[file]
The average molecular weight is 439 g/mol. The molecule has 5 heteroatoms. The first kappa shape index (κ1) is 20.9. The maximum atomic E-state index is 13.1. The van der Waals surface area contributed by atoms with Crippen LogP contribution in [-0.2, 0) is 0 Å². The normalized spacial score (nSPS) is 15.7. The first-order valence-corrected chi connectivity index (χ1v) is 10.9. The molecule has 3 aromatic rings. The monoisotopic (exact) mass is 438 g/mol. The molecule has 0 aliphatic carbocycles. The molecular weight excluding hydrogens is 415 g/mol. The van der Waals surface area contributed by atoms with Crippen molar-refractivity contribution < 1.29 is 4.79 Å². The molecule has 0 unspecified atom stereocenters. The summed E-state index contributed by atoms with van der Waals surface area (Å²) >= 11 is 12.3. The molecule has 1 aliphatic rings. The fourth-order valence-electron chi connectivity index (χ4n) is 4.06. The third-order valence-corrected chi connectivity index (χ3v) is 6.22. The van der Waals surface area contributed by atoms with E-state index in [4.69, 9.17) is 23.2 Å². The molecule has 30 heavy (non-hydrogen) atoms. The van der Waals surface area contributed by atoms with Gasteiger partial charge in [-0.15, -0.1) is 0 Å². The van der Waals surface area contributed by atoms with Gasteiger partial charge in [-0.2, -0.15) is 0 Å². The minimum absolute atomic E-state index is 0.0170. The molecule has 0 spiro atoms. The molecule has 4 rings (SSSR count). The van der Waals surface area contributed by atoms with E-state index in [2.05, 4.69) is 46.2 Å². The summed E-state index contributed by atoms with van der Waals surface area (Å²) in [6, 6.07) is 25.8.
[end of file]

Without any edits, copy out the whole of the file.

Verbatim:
The average molecular weight is 439 g/mol. The molecule has 5 heteroatoms. The first kappa shape index (κ1) is 20.9. The maximum atomic E-state index is 13.1. The van der Waals surface area contributed by atoms with Crippen LogP contribution in [-0.2, 0) is 0 Å². The normalized spacial score (nSPS) is 15.7. The first-order valence-corrected chi connectivity index (χ1v) is 10.9. The molecule has 3 aromatic rings. The monoisotopic (exact) mass is 438 g/mol. The molecule has 0 aliphatic carbocycles. The molecular weight excluding hydrogens is 415 g/mol. The van der Waals surface area contributed by atoms with Crippen molar-refractivity contribution < 1.29 is 4.79 Å². The molecule has 0 unspecified atom stereocenters. The summed E-state index contributed by atoms with van der Waals surface area (Å²) >= 11 is 12.3. The molecule has 1 aliphatic rings. The fourth-order valence-electron chi connectivity index (χ4n) is 4.06. The third-order valence-corrected chi connectivity index (χ3v) is 6.22. The van der Waals surface area contributed by atoms with E-state index in [4.69, 9.17) is 23.2 Å². The molecule has 30 heavy (non-hydrogen) atoms. The van der Waals surface area contributed by atoms with Gasteiger partial charge in [-0.15, -0.1) is 0 Å². The van der Waals surface area contributed by atoms with Gasteiger partial charge in [-0.2, -0.15) is 0 Å². The minimum absolute atomic E-state index is 0.0170. The molecule has 0 spiro atoms. The molecule has 4 rings (SSSR count). The van der Waals surface area contributed by atoms with E-state index in [2.05, 4.69) is 46.2 Å². The summed E-state index contributed by atoms with van der Waals surface area (Å²) in [6, 6.07) is 25.8.